Senate Democrats put a central piece of their drug pricing agenda into the hands of their Republican colleagues, only to learn they’re not rushing to hand over a win.
That trust may delay a price cap on insulin, which can cost nearly $100 per vial in the US, more than five times the average cost in Canada.
Senate Majority Leader Chuck Schumer has said he plans to hold a vote soon on a measure from a bipartisan duo to cap the out-of-pocket cost of insulin at $35 a month. But passing the legislation from Sens.
“I agree we’ve got to deal with insulin, but I don’t think they’ve got the right mechanism to do it just yet,” said Sen.
More than 37 million Americans—about 1 in 10—have diabetes, and many of them manage the condition with insulin, according to the Centers for Disease Control and Prevention. Lawmakers for years have raised red flags about insulin companies hiking up the price of their products despite making few substantial changes.
But Democrats decided to drop insulin-related provisions from a sweeping partisan spending bill that included key elements of President Joe Biden’s agenda, and is under negotiation between Schumer and Sen.
Republicans say they want to act on insulin costs, but aren’t yet sold on this particular bill.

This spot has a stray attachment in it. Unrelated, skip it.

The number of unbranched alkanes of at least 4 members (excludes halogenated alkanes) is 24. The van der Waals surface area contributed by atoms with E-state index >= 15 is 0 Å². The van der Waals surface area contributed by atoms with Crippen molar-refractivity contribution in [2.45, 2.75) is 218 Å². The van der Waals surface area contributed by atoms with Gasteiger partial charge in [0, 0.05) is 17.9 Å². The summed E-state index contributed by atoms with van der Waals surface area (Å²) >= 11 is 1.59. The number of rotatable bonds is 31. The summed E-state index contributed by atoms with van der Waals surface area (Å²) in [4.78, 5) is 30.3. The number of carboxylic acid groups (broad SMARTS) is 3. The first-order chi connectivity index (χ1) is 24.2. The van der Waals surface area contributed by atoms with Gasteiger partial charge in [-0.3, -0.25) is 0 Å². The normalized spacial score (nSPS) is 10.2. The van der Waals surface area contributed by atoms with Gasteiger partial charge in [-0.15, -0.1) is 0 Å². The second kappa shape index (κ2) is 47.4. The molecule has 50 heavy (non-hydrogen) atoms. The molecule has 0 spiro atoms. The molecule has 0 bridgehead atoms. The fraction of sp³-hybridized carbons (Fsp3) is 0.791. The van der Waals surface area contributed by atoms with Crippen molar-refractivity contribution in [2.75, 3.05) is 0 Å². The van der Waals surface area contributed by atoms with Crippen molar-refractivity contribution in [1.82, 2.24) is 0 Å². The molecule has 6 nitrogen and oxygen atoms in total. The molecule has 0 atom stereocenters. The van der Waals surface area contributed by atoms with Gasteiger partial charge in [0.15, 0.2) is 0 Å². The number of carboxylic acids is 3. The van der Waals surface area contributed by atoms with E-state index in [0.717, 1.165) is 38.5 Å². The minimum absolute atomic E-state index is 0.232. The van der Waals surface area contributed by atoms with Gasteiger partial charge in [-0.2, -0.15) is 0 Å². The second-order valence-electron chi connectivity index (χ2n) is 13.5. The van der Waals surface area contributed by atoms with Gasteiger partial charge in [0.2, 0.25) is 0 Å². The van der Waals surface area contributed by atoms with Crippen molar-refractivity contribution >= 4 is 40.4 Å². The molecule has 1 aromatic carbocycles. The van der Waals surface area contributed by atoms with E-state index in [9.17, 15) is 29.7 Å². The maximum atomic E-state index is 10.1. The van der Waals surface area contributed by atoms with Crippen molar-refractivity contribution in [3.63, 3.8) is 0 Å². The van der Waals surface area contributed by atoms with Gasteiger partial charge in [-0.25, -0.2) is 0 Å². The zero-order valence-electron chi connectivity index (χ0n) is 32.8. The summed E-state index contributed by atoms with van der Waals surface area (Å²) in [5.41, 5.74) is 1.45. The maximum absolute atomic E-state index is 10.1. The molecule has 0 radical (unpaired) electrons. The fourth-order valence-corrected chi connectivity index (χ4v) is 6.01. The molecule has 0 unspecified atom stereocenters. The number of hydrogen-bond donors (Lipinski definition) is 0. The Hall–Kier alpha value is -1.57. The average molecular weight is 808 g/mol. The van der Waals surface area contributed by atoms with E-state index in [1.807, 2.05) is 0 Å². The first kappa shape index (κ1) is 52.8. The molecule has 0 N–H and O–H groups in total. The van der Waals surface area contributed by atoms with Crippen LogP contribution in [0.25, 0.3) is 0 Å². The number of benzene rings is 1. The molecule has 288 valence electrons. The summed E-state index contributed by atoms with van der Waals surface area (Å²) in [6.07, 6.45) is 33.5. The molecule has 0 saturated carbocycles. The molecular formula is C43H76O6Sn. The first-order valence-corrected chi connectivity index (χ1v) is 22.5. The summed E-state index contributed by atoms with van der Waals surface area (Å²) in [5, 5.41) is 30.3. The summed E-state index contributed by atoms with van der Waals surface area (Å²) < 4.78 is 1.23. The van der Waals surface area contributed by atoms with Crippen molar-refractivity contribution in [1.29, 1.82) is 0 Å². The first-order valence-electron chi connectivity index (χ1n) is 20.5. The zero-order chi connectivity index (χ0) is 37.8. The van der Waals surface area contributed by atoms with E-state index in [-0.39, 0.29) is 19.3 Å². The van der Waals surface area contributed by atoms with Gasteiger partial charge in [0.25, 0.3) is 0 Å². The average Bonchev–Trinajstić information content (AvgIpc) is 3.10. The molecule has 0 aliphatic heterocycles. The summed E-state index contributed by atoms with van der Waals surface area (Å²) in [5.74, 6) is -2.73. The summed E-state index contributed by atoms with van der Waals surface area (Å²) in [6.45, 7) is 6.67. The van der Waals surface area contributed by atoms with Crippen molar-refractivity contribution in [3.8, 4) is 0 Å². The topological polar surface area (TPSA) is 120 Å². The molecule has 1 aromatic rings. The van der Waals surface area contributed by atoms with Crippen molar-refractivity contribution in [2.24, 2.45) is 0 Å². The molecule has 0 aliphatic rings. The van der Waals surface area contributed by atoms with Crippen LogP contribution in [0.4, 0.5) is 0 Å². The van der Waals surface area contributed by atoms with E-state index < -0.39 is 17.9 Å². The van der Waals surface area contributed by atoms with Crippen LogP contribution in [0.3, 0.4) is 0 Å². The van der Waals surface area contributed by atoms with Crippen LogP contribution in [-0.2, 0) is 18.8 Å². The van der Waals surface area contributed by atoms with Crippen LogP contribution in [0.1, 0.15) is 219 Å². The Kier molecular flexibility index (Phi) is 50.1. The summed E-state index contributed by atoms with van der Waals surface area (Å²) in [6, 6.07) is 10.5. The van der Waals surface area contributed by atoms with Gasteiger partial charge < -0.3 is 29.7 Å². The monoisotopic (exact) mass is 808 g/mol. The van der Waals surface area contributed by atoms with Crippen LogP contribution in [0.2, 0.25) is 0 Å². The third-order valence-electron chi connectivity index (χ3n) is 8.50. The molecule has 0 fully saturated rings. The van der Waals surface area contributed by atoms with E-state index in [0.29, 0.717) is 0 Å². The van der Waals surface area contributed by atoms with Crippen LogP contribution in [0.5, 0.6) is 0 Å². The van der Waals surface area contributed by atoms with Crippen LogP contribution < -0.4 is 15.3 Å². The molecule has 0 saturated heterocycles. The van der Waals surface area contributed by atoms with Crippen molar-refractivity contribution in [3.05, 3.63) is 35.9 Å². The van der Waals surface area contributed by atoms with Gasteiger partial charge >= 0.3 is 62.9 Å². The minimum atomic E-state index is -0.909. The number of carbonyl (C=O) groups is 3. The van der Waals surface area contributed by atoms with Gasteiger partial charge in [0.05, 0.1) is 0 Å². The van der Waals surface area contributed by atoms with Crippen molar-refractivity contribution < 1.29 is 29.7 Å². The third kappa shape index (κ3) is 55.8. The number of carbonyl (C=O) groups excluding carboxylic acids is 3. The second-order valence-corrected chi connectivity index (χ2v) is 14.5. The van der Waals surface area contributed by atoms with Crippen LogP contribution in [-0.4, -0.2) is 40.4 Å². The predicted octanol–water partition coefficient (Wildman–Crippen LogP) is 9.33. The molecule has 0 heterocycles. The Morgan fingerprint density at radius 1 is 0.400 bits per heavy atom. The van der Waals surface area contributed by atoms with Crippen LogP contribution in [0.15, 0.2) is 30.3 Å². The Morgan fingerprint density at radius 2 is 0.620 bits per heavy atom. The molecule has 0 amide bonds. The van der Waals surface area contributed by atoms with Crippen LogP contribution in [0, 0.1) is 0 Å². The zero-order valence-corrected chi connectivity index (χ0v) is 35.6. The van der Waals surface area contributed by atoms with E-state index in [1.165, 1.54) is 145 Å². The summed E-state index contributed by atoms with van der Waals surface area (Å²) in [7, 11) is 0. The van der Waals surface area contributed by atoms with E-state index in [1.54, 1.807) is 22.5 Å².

Now, some diabetes advocates say the move to strip the insulin provisions could mean those who rely on the medicine are left out of Democrats’ broader pescription drug pricing reforms.
Crapo said five Republicans—
“The question I have is: would this accomplish what they want, because it’s voluntary?” Grassley asked.
CBO on Thursday found the bill would raise the budget deficit by $23.3 billion over 10 years.
Without GOP support, Democrats face the potential of having control of both chambers of Congress and the White House and not delivering on their campaign promise of meaningful drug price reforms.
The bill sponsors say they’re working on building support for the legislation and that costs will be offset. No timetable has been set for a vote, although Shaheen said Wednesday the plan remains to pass it in July.
Senate Democrats say caps on copays and other insulin reforms already exist in more than a dozen states, signaling the program works.
“I don’t see why we can’t get this done,” said Sen.
Crapo said he worries Democrats are simply “rushing” the legislation to the floor to blame Republicans for its failure.
Advocates Push Back
Collins and Shaheen introduced their bill with the backing of more than a dozen diabetes patient groups.
Some working on the issue were puzzled when Democrats this month removed language from the broader spending bill that included the $35-per-month cap on copays, and that would have made insulin prices subject to government negotiations. The proposal now, some insulin products would still see their prices dropped if they’re among the costliest to Medicare.
Steve Knievel of Public Citizen, a liberal consumer advocacy organization that’s been supportive of Democrats’ drug pricing agenda, said the insulin provisions were seen as key to lowering the drug’s prices.
“We never thought that would be on the chopping block,” said Shaina Kasper, a policy manager for T1International, a nonprofit led by people with Type 1 diabetes that seeks to expand access to insulin.
Kasper added her group is “gearing up to throw down” with Democrats over this move, and demand they return the policies to the larger package.